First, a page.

This won’t be just a UK phenomenon, it’s a global shift, which offers opportunities for UK manufacturers as global supply chains become joined up more effectively. But this global shift also presents a risk if UK manufacturers fail to keep pace. Manufacturers currently feel UK industry isn’t geared up for the change. Some businesses will need to completely rethink their manufacturing processes and possibly their target markets.

Globalisation will enter a new era. The East-to-West trade flows will be replaced by regional trade flows. East for East, West for West. The new model, producing right next to the consumer market, will be much cleaner and better for our environment. In mature economies, manufacturing will return home, creating more employment, productivity and growth.

There are also steps manufacturers must take to prepare their business to ensure any transition towards 4IR is a success. This goes beyond the technology and requires visionary thinking. There’ll be less certainty on the return on any investment, and it will require changing the internal innovation culture of the business and boosting the role of IT and technology in decision making. It could however, serve as an antidote to some of the tough challenges and higher costs facing the manufacturing sector as a result of the Brexit vote.

 

By Gavin Davis, partner, MHA MacIntyre Hudson.

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Jun 8, 2021

IMF: Variants Can Still Hurt Manufacturing Recovery

IMF
Manufacturing
COVID19
Musk
Elise Leise
3 min
The International Monetary Fund (IMF) claims that while markets are rising and manufacturing is coming back, it’ll push for global immunisation

After a year of on-and-off manufacturing in the US, UK, and the eurozone, demand for goods surged early last week. Factories set growth records in April and May, suppliers started to recover, and US crude hit its highest price point since pre-COVID. As vaccination efforts immunise much of the US and UK populations, manufacturers are now able to fully ramp up their supply chains. In fact, GDP growth could approach double-digits by 2022

Now, the ISM productivity measure has surpassed the 50-point mark that separates industry expansion from contraction. Since U.S. president Biden passed his US$1.9tn stimulus package and the UK purchasing managers index (PMI) increased to 65.6, both sides of the Atlantic are facing a much-welcomed manufacturing recovery.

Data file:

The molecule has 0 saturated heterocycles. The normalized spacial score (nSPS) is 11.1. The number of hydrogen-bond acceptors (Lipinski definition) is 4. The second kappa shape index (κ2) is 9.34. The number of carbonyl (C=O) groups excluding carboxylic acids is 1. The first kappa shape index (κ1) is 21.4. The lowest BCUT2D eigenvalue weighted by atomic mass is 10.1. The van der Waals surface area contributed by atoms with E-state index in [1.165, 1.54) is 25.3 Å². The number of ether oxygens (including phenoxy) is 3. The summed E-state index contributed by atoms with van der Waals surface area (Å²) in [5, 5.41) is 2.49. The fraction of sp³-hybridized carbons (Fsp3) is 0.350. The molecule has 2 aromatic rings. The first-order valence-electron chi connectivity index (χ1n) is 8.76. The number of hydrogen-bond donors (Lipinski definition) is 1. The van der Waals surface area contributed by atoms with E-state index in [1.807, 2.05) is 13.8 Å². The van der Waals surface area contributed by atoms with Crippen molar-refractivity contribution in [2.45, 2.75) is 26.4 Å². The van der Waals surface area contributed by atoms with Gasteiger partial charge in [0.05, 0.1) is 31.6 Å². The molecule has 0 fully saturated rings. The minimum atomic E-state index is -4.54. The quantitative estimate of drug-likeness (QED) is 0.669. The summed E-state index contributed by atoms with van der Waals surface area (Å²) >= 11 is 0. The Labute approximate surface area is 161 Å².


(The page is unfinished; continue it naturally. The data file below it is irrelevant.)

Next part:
Lingering Concerns Over COVID

Even as Spain, France, Italy, and Germany race to catch up, and mining companies pushed the FTSE 100 index of list shares to a monthly high of 7,129, some say that UK and US markets still suffer from a lack of confidence in raw material supplies. Yes, the Dow Jones has made up its 19,173-point crash of March 2020, and MSCI’s global stock index is at an all-time high. 

Yet manufacturers around the world realise that these wins will be short-lived until pandemic supply chain bottlenecks are solved. If we keep the status quo, consumers will pay the price. In April, inflation in Germany reached 2.4%, and across the EU’s 19 member countries, overall prices have increased at an unusual pace. Some ask: Is this true recovery? 

IMF: Current Boom Could Falter

Even as Elon Musk tweeted about chip shortages forcing Tesla to raise its prices, UK mining demand skyrocketed; housing markets lifted; and the pound sterling gained value. The International Monetary Fund (IMF), however, cautioned that manufacturing recovery won’t last long if COVID mutates into forms our vaccinations can’t touch. Kristalina Georgieva, Washington’s IMF director, noted that fewer than 1% of African citizens have been vaccinated: “Worldwide access to vaccines offers the best hope for stopping the coronavirus pandemic, saving lives, and securing a broad-based economic recovery”. 

Across the globe, manufacturing companies are keeping a watchful eye on new developments in the spread of COVID. Though US FDA officials don’t think we’ll have to “start at square one” with new vaccines, the March 2021 World Economic Outlook states that “high uncertainty” surrounds the projected 6% global growth. Continued manufacturing success will in large part depend on “the path of the pandemic, the effectiveness of policy support, and the evolution of financial conditions”. 

Mathias Cormann, secretary-general of the Organisation for Economic Co-Operation and Development (OECD) concurred—without global immunisation, the estimated economic boom expected by 2025 could go kaput. “We need to...pursue an all-out effort to reach the entire world population”, Australia’s finance minister added. US$50bn to end COVID across the world, they imply, is a small investment to restart our economies.